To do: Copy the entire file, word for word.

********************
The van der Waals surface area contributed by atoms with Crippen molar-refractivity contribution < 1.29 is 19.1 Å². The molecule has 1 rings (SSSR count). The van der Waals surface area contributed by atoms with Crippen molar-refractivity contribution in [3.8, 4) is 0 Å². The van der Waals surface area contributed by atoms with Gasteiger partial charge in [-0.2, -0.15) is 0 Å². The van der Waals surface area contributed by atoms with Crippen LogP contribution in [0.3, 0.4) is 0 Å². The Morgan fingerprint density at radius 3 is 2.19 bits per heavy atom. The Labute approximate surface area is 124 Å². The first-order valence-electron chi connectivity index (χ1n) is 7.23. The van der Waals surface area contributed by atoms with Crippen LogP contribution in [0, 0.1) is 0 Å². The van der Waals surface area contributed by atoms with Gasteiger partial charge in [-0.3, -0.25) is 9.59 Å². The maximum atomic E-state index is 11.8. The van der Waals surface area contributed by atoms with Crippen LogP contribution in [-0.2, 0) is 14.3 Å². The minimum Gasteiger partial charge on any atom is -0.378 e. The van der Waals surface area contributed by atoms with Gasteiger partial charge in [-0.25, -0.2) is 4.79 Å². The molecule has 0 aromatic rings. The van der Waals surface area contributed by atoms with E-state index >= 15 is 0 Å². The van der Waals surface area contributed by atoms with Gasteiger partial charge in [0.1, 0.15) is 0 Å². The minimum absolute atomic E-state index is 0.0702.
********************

The van der Waals surface area contributed by atoms with Crippen molar-refractivity contribution < 1.29 is 19.1 Å². The molecule has 1 rings (SSSR count). The van der Waals surface area contributed by atoms with Crippen molar-refractivity contribution in [3.8, 4) is 0 Å². The van der Waals surface area contributed by atoms with Gasteiger partial charge in [-0.2, -0.15) is 0 Å². The van der Waals surface area contributed by atoms with Crippen LogP contribution in [0.3, 0.4) is 0 Å². The Morgan fingerprint density at radius 3 is 2.19 bits per heavy atom. The Labute approximate surface area is 124 Å². The first-order valence-electron chi connectivity index (χ1n) is 7.23. The van der Waals surface area contributed by atoms with Crippen LogP contribution in [0, 0.1) is 0 Å². The van der Waals surface area contributed by atoms with Gasteiger partial charge in [-0.3, -0.25) is 9.59 Å². The maximum atomic E-state index is 11.8. The van der Waals surface area contributed by atoms with Crippen LogP contribution in [-0.2, 0) is 14.3 Å². The minimum Gasteiger partial charge on any atom is -0.378 e. The van der Waals surface area contributed by atoms with Gasteiger partial charge in [-0.25, -0.2) is 4.79 Å². The molecule has 0 aromatic rings. The van der Waals surface area contributed by atoms with E-state index >= 15 is 0 Å². The van der Waals surface area contributed by atoms with Gasteiger partial charge in [0.1, 0.15) is 0 Å². The minimum absolute atomic E-state index is 0.0702.